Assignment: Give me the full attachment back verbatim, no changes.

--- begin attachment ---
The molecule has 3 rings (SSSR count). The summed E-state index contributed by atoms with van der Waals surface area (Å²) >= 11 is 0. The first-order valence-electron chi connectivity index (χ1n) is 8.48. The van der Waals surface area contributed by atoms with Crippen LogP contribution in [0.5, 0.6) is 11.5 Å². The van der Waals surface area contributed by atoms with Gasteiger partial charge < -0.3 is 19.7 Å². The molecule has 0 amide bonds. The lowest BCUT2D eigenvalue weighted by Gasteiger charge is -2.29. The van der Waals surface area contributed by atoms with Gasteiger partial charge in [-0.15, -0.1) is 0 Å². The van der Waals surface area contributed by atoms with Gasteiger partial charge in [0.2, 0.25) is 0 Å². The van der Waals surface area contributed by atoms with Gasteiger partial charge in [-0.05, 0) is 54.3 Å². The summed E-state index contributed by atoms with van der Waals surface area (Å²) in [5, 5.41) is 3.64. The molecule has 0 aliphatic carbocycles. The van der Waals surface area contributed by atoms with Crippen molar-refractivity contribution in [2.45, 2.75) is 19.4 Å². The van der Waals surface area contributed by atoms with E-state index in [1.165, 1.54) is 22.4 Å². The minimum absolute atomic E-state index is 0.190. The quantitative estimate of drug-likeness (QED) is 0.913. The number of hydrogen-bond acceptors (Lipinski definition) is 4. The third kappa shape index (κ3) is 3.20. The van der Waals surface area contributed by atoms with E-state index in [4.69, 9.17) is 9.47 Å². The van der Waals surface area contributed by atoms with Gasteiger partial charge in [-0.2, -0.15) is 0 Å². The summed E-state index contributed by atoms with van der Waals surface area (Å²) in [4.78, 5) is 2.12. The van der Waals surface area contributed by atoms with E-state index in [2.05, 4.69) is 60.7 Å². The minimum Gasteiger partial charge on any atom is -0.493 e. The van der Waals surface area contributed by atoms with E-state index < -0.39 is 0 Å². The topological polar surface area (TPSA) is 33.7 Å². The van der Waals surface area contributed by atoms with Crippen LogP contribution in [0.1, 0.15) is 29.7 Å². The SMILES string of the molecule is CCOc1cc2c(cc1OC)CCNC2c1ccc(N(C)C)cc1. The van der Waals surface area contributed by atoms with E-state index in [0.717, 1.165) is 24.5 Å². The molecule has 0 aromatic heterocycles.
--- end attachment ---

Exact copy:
The molecule has 3 rings (SSSR count). The summed E-state index contributed by atoms with van der Waals surface area (Å²) >= 11 is 0. The first-order valence-electron chi connectivity index (χ1n) is 8.48. The van der Waals surface area contributed by atoms with Crippen LogP contribution in [0.5, 0.6) is 11.5 Å². The van der Waals surface area contributed by atoms with Gasteiger partial charge < -0.3 is 19.7 Å². The molecule has 0 amide bonds. The lowest BCUT2D eigenvalue weighted by Gasteiger charge is -2.29. The van der Waals surface area contributed by atoms with Gasteiger partial charge in [-0.15, -0.1) is 0 Å². The van der Waals surface area contributed by atoms with Gasteiger partial charge in [0.2, 0.25) is 0 Å². The van der Waals surface area contributed by atoms with Gasteiger partial charge in [-0.05, 0) is 54.3 Å². The summed E-state index contributed by atoms with van der Waals surface area (Å²) in [5, 5.41) is 3.64. The molecule has 0 aliphatic carbocycles. The van der Waals surface area contributed by atoms with Crippen molar-refractivity contribution in [2.45, 2.75) is 19.4 Å². The van der Waals surface area contributed by atoms with E-state index in [1.165, 1.54) is 22.4 Å². The minimum absolute atomic E-state index is 0.190. The quantitative estimate of drug-likeness (QED) is 0.913. The number of hydrogen-bond acceptors (Lipinski definition) is 4. The third kappa shape index (κ3) is 3.20. The van der Waals surface area contributed by atoms with E-state index in [4.69, 9.17) is 9.47 Å². The van der Waals surface area contributed by atoms with Gasteiger partial charge in [-0.2, -0.15) is 0 Å². The summed E-state index contributed by atoms with van der Waals surface area (Å²) in [4.78, 5) is 2.12. The van der Waals surface area contributed by atoms with E-state index in [2.05, 4.69) is 60.7 Å². The minimum Gasteiger partial charge on any atom is -0.493 e. The van der Waals surface area contributed by atoms with E-state index < -0.39 is 0 Å². The topological polar surface area (TPSA) is 33.7 Å². The van der Waals surface area contributed by atoms with Crippen LogP contribution in [0.1, 0.15) is 29.7 Å². The SMILES string of the molecule is CCOc1cc2c(cc1OC)CCNC2c1ccc(N(C)C)cc1. The van der Waals surface area contributed by atoms with E-state index in [0.717, 1.165) is 24.5 Å². The molecule has 0 aromatic heterocycles.